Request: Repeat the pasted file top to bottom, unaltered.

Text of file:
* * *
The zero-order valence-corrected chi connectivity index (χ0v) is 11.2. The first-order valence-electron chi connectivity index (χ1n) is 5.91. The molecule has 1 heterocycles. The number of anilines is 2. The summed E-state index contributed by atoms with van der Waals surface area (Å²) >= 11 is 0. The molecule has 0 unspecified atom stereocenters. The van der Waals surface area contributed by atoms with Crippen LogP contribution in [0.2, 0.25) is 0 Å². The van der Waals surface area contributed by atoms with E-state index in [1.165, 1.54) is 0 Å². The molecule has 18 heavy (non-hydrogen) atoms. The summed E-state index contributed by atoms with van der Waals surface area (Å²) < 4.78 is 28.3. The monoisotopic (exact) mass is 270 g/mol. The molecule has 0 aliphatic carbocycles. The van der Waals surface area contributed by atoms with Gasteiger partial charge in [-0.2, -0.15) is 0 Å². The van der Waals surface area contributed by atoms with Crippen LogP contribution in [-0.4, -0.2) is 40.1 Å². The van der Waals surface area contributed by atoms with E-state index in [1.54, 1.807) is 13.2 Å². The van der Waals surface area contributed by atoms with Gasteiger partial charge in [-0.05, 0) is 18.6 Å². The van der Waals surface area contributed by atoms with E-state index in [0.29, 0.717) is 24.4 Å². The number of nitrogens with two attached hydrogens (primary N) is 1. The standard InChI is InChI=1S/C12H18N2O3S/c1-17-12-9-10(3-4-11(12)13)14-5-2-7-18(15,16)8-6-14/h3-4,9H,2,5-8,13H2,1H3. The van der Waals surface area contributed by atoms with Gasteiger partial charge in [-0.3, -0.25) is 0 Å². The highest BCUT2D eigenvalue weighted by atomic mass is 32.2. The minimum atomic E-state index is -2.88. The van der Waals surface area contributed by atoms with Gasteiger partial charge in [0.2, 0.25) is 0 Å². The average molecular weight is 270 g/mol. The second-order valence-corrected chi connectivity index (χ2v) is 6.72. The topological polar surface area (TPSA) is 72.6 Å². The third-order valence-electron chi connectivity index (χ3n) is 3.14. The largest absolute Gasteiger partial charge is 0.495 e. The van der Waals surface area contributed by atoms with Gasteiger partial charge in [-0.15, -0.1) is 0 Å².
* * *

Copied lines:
The zero-order valence-corrected chi connectivity index (χ0v) is 11.2. The first-order valence-electron chi connectivity index (χ1n) is 5.91. The molecule has 1 heterocycles. The number of anilines is 2. The summed E-state index contributed by atoms with van der Waals surface area (Å²) >= 11 is 0. The molecule has 0 unspecified atom stereocenters. The van der Waals surface area contributed by atoms with Crippen LogP contribution in [0.2, 0.25) is 0 Å². The van der Waals surface area contributed by atoms with E-state index in [1.165, 1.54) is 0 Å². The molecule has 18 heavy (non-hydrogen) atoms. The summed E-state index contributed by atoms with van der Waals surface area (Å²) < 4.78 is 28.3. The monoisotopic (exact) mass is 270 g/mol. The molecule has 0 aliphatic carbocycles. The van der Waals surface area contributed by atoms with Gasteiger partial charge in [-0.2, -0.15) is 0 Å². The van der Waals surface area contributed by atoms with Crippen LogP contribution in [-0.4, -0.2) is 40.1 Å². The van der Waals surface area contributed by atoms with E-state index in [1.54, 1.807) is 13.2 Å². The van der Waals surface area contributed by atoms with Gasteiger partial charge in [-0.05, 0) is 18.6 Å². The van der Waals surface area contributed by atoms with E-state index in [0.29, 0.717) is 24.4 Å². The number of nitrogens with two attached hydrogens (primary N) is 1. The standard InChI is InChI=1S/C12H18N2O3S/c1-17-12-9-10(3-4-11(12)13)14-5-2-7-18(15,16)8-6-14/h3-4,9H,2,5-8,13H2,1H3. The van der Waals surface area contributed by atoms with Gasteiger partial charge in [-0.3, -0.25) is 0 Å². The highest BCUT2D eigenvalue weighted by atomic mass is 32.2. The minimum atomic E-state index is -2.88. The van der Waals surface area contributed by atoms with Gasteiger partial charge in [0.2, 0.25) is 0 Å². The average molecular weight is 270 g/mol. The second-order valence-corrected chi connectivity index (χ2v) is 6.72. The topological polar surface area (TPSA) is 72.6 Å². The third-order valence-electron chi connectivity index (χ3n) is 3.14. The largest absolute Gasteiger partial charge is 0.495 e. The van der Waals surface area contributed by atoms with Gasteiger partial charge in [-0.15, -0.1) is 0 Å².